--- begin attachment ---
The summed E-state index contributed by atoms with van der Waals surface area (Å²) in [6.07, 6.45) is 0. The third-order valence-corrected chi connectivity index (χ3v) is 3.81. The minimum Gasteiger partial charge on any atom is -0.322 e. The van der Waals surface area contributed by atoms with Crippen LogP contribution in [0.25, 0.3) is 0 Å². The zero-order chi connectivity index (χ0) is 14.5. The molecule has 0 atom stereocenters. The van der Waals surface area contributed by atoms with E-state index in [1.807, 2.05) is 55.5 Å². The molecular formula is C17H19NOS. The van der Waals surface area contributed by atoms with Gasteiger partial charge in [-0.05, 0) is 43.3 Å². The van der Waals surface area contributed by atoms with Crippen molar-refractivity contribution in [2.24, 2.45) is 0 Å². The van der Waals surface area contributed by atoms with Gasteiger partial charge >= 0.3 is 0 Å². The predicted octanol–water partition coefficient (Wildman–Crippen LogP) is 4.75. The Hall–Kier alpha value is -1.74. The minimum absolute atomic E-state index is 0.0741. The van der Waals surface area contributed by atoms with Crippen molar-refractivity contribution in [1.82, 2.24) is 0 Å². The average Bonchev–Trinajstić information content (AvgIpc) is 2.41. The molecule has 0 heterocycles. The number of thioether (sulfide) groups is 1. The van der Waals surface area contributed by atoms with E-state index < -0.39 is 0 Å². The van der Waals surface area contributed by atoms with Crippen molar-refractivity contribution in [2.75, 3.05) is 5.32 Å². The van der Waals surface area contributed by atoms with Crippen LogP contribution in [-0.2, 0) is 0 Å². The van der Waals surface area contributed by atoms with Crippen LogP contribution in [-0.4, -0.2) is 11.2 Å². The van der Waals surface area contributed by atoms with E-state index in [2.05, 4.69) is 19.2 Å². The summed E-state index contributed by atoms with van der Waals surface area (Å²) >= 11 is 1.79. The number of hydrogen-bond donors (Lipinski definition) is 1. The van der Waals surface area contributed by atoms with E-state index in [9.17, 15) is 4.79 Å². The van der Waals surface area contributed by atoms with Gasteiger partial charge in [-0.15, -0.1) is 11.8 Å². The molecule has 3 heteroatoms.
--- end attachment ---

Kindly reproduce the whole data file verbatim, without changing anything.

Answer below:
The summed E-state index contributed by atoms with van der Waals surface area (Å²) in [6.07, 6.45) is 0. The third-order valence-corrected chi connectivity index (χ3v) is 3.81. The minimum Gasteiger partial charge on any atom is -0.322 e. The van der Waals surface area contributed by atoms with Crippen LogP contribution in [0.25, 0.3) is 0 Å². The zero-order chi connectivity index (χ0) is 14.5. The molecule has 0 atom stereocenters. The van der Waals surface area contributed by atoms with E-state index in [1.807, 2.05) is 55.5 Å². The molecular formula is C17H19NOS. The van der Waals surface area contributed by atoms with Gasteiger partial charge in [-0.05, 0) is 43.3 Å². The van der Waals surface area contributed by atoms with Crippen molar-refractivity contribution in [2.24, 2.45) is 0 Å². The van der Waals surface area contributed by atoms with Gasteiger partial charge >= 0.3 is 0 Å². The predicted octanol–water partition coefficient (Wildman–Crippen LogP) is 4.75. The Hall–Kier alpha value is -1.74. The minimum absolute atomic E-state index is 0.0741. The van der Waals surface area contributed by atoms with Crippen molar-refractivity contribution in [1.82, 2.24) is 0 Å². The average Bonchev–Trinajstić information content (AvgIpc) is 2.41. The molecule has 0 heterocycles. The number of thioether (sulfide) groups is 1. The van der Waals surface area contributed by atoms with E-state index < -0.39 is 0 Å². The van der Waals surface area contributed by atoms with Crippen molar-refractivity contribution in [2.75, 3.05) is 5.32 Å². The van der Waals surface area contributed by atoms with Crippen LogP contribution in [-0.2, 0) is 0 Å². The van der Waals surface area contributed by atoms with Crippen LogP contribution in [-0.4, -0.2) is 11.2 Å². The van der Waals surface area contributed by atoms with E-state index in [2.05, 4.69) is 19.2 Å². The summed E-state index contributed by atoms with van der Waals surface area (Å²) >= 11 is 1.79. The number of hydrogen-bond donors (Lipinski definition) is 1. The van der Waals surface area contributed by atoms with E-state index in [9.17, 15) is 4.79 Å². The van der Waals surface area contributed by atoms with Gasteiger partial charge in [-0.15, -0.1) is 11.8 Å². The molecule has 3 heteroatoms.